NAVIGATE TO THE LINE - SEASON ONE- UNITED KINGDOM
The new challenge, ‘Navigate To The Line’, involves students, in teams of 6 to 8, in the design of a remote controlled, micro:bit enabled aerostat - a 'lighter than air' craft.
2019-2020 will be the first season for Navigate To The Line, working with a restricted number of schools on a class by class basis and paid for by the school.
The goal of TLP is to recruit sponsorship for schools to run programmes on a whole year group basis, however with the condensed pilot programme in Manchester this year we have, as yet not recruited sponsors. We will continue to try and achieve this, but for schools keen to engage in season 1, a class pack to support 5 teams of 8 students taking part will be offered at a season one price of £499 (plus Gas Bottle Hire & Gas - cost to be confirmed).
The Geographical focus for the first season is the United Kingdom and we are delighted to partner with Amazon Web Services who are working with us to recruit sponsors for the programme from their partner network.
Any schools that sign up to season one and purchase their resources for Navigate to the Line, will be the first to be offered sponsorship from Partners as and when they are recruited.
School based activities will begin after half term in the Autumn term 2019 following the distribution of class packs to schools at the end of the registration period in September 2019.
Why the lighter than air challenge?
Aviation is going through a period of intense innovation with new materials, alternative power sources and autonomous operation all being part of the future for today's young engineers. Sustainability and reducing energy consumption in work and transport are also major technology and societal themes. 'Drones' are also becoming more popular devices in schools but how do they actually work? How does pressing a button or lever in one place, change how something moves somewhere else? It is not enough to be able to operate machines, young people need to know how they work.
The competition is intended to bring students' computing, science and design & technology skills together to bear on a futuristic challenge and engage and encourage them, through active participation in a national competition, to consider STEM subjects and study/career pathways.
How will the first season run?
Registration runs until the 30th September 2019 and schools register by clicking the register my school button below.
Schools go to the shop and purchase their class kit.
- Qualifying events are run in schools before the end of the Easter term.
- Regional finals will take place at the Regional Big Bang or similar events nationally during the summer term, dates to be published at the start of September 2019.
- The National Finals will be held at the end of the summer term 2020 (Date and location TBC).
Who is the challenge for?
The challenge is open to students in Year 8 in the UK.
How does the challenge work?
Using two 3 foot/900mm helium balloons on a spar which can lift approx. 300g of mass, teams of 6 to 8 students must develop their own design approaches to mount up to four small electric drone motors to enable their lighter than air craft to steer and change altitude. Using microbit radio communications and a competition PCB that enables multiple drone motors and servos to be controlled by simple code blocks, students must tackle a series of challenges at an in-school competition to accrue points to progress towards regional and national finals.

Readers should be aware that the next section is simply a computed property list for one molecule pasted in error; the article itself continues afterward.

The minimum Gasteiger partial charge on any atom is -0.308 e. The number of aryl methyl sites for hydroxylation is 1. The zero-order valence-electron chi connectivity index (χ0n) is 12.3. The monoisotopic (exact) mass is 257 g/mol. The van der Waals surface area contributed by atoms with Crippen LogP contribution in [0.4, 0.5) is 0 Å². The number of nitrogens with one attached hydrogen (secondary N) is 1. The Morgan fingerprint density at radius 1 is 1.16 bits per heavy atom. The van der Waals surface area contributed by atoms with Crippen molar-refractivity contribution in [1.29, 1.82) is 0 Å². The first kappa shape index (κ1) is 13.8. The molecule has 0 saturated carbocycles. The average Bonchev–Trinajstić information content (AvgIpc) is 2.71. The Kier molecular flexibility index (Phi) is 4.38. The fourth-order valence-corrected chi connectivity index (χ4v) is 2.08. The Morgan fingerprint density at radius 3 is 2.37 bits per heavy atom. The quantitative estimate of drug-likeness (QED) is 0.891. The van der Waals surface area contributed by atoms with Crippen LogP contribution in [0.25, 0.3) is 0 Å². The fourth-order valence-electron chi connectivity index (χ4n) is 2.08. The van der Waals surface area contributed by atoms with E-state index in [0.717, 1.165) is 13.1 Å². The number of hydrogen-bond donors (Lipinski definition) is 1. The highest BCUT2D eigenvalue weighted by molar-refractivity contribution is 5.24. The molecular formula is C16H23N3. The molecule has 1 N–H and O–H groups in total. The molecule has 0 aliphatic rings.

The competition activities can be carried out in a school sports hall in an arena about the size of a badminton court.
Activities and Challenges include:
• Air Race – using the rules laid down by the FIA for drone racing, teams must compete to complete three laps of a figure of eight race course in the fastest time.
• Target Lander – teams must land and take off their craft closest to the centre of ten targets on the ground in the shortest possible time
• Assault Course – over and under bars between badminton net posts and through hoops for points – it’s just like a dog agility show but in slow motion!
• Air Battle – with a felt tip pen mounted in front and an A4 piece of paper suspended from the back, the first craft to mark their opponent’s paper, wins!
Schools that progress to a regional final level will be presented new ‘challenges of the day’ which they must solve within 3 hours. This may involve integrating sensors or making the craft perform a series of autonomous or semi-autonomous tasks.
Supporting Curriculum/Lesson ideas:
• “Archimedes principle” – designing airships – ‘more boat than plane’
• “Vectored thrust” – manoeuvring a lighter than air craft by directing forces
• “Mass & lift” – maximising payloads and aerodynamic performance
• “Programming for control” – stability, autonomy vs manual
• “Navigation & dealing with the wind” – tip to tail vectors, etc.
• “Alternatives” – costs of fossil fuel based transport and sustainable futures
• “The science of gases” - volume, density, noble gases, the periodic table, where does helium come from?
How do I sign up?
If you already have a Dendrite.me account linked to your school, click the "Send Registration Request' option below to express your interest in taking part.
If you do not have a Dendrite.me account:
1) Register with Dendrite (sign up options at the top) and choose your school (and optionally ages/subjects taught) from the list of options when setting up your account. Use your school email address as this is used to help verify users are genuine schools users.
2) Sign in and come back to this page and click the 'Send Registration Request' to register your school as interested in taking part.
|Qualifying School Flight||
|Regional Finals Flight||
|United Kingdom Finals Flight||